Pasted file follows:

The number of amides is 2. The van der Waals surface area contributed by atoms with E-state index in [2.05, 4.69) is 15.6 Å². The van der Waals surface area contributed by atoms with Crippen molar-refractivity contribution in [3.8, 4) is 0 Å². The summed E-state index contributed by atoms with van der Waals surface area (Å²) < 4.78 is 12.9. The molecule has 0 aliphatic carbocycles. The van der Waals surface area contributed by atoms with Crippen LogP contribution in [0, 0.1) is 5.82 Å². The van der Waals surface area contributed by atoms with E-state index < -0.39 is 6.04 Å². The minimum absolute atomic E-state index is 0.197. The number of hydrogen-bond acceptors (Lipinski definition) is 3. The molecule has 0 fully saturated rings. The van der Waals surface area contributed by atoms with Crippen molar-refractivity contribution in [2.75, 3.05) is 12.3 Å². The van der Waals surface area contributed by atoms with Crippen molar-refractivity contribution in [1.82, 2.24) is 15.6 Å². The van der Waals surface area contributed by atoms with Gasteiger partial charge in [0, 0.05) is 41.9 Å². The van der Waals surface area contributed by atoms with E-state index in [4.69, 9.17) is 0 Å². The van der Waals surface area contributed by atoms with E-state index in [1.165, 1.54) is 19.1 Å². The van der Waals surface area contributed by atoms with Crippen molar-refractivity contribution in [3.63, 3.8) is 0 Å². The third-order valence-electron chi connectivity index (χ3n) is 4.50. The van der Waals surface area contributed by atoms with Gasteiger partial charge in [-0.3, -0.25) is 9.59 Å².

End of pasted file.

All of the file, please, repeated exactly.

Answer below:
The number of amides is 2. The van der Waals surface area contributed by atoms with E-state index in [2.05, 4.69) is 15.6 Å². The van der Waals surface area contributed by atoms with Crippen molar-refractivity contribution in [3.8, 4) is 0 Å². The summed E-state index contributed by atoms with van der Waals surface area (Å²) < 4.78 is 12.9. The molecule has 0 aliphatic carbocycles. The van der Waals surface area contributed by atoms with Crippen LogP contribution in [0, 0.1) is 5.82 Å². The van der Waals surface area contributed by atoms with E-state index < -0.39 is 6.04 Å². The minimum absolute atomic E-state index is 0.197. The number of hydrogen-bond acceptors (Lipinski definition) is 3. The molecule has 0 fully saturated rings. The van der Waals surface area contributed by atoms with Crippen molar-refractivity contribution in [2.75, 3.05) is 12.3 Å². The van der Waals surface area contributed by atoms with Crippen molar-refractivity contribution in [1.82, 2.24) is 15.6 Å². The van der Waals surface area contributed by atoms with Gasteiger partial charge in [0, 0.05) is 41.9 Å². The van der Waals surface area contributed by atoms with E-state index in [4.69, 9.17) is 0 Å². The van der Waals surface area contributed by atoms with E-state index in [1.165, 1.54) is 19.1 Å². The van der Waals surface area contributed by atoms with Crippen molar-refractivity contribution in [3.63, 3.8) is 0 Å². The third-order valence-electron chi connectivity index (χ3n) is 4.50. The van der Waals surface area contributed by atoms with Gasteiger partial charge in [-0.3, -0.25) is 9.59 Å².